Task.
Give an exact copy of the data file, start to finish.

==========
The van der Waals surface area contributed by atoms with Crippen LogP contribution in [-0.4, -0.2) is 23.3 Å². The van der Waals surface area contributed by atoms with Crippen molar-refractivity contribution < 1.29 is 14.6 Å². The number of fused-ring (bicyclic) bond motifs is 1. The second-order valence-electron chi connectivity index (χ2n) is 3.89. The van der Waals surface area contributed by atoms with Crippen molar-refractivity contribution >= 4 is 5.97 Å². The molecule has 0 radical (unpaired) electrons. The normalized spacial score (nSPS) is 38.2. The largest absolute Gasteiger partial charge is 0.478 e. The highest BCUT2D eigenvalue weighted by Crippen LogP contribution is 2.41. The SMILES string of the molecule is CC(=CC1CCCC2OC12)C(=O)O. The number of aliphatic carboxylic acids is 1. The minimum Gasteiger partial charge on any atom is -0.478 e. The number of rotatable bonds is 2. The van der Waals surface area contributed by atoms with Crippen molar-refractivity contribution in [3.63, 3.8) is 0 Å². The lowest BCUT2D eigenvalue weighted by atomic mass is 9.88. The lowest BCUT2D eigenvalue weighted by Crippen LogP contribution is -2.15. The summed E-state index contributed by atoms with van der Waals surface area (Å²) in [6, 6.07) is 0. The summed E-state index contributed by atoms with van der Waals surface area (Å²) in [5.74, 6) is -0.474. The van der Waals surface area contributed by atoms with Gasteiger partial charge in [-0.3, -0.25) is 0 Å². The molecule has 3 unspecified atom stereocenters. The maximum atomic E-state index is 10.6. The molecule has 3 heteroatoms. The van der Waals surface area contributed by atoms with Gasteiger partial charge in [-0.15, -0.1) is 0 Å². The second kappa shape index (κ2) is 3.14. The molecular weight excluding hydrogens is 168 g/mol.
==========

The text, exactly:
The van der Waals surface area contributed by atoms with Crippen LogP contribution in [-0.4, -0.2) is 23.3 Å². The van der Waals surface area contributed by atoms with Crippen molar-refractivity contribution < 1.29 is 14.6 Å². The number of fused-ring (bicyclic) bond motifs is 1. The second-order valence-electron chi connectivity index (χ2n) is 3.89. The van der Waals surface area contributed by atoms with Crippen molar-refractivity contribution >= 4 is 5.97 Å². The molecule has 0 radical (unpaired) electrons. The normalized spacial score (nSPS) is 38.2. The largest absolute Gasteiger partial charge is 0.478 e. The highest BCUT2D eigenvalue weighted by Crippen LogP contribution is 2.41. The SMILES string of the molecule is CC(=CC1CCCC2OC12)C(=O)O. The number of aliphatic carboxylic acids is 1. The minimum Gasteiger partial charge on any atom is -0.478 e. The number of rotatable bonds is 2. The van der Waals surface area contributed by atoms with Crippen molar-refractivity contribution in [3.63, 3.8) is 0 Å². The lowest BCUT2D eigenvalue weighted by atomic mass is 9.88. The lowest BCUT2D eigenvalue weighted by Crippen LogP contribution is -2.15. The summed E-state index contributed by atoms with van der Waals surface area (Å²) in [6, 6.07) is 0. The summed E-state index contributed by atoms with van der Waals surface area (Å²) in [5.74, 6) is -0.474. The van der Waals surface area contributed by atoms with Gasteiger partial charge in [-0.3, -0.25) is 0 Å². The molecule has 3 unspecified atom stereocenters. The maximum atomic E-state index is 10.6. The molecule has 3 heteroatoms. The van der Waals surface area contributed by atoms with Gasteiger partial charge in [-0.15, -0.1) is 0 Å². The second kappa shape index (κ2) is 3.14. The molecular weight excluding hydrogens is 168 g/mol.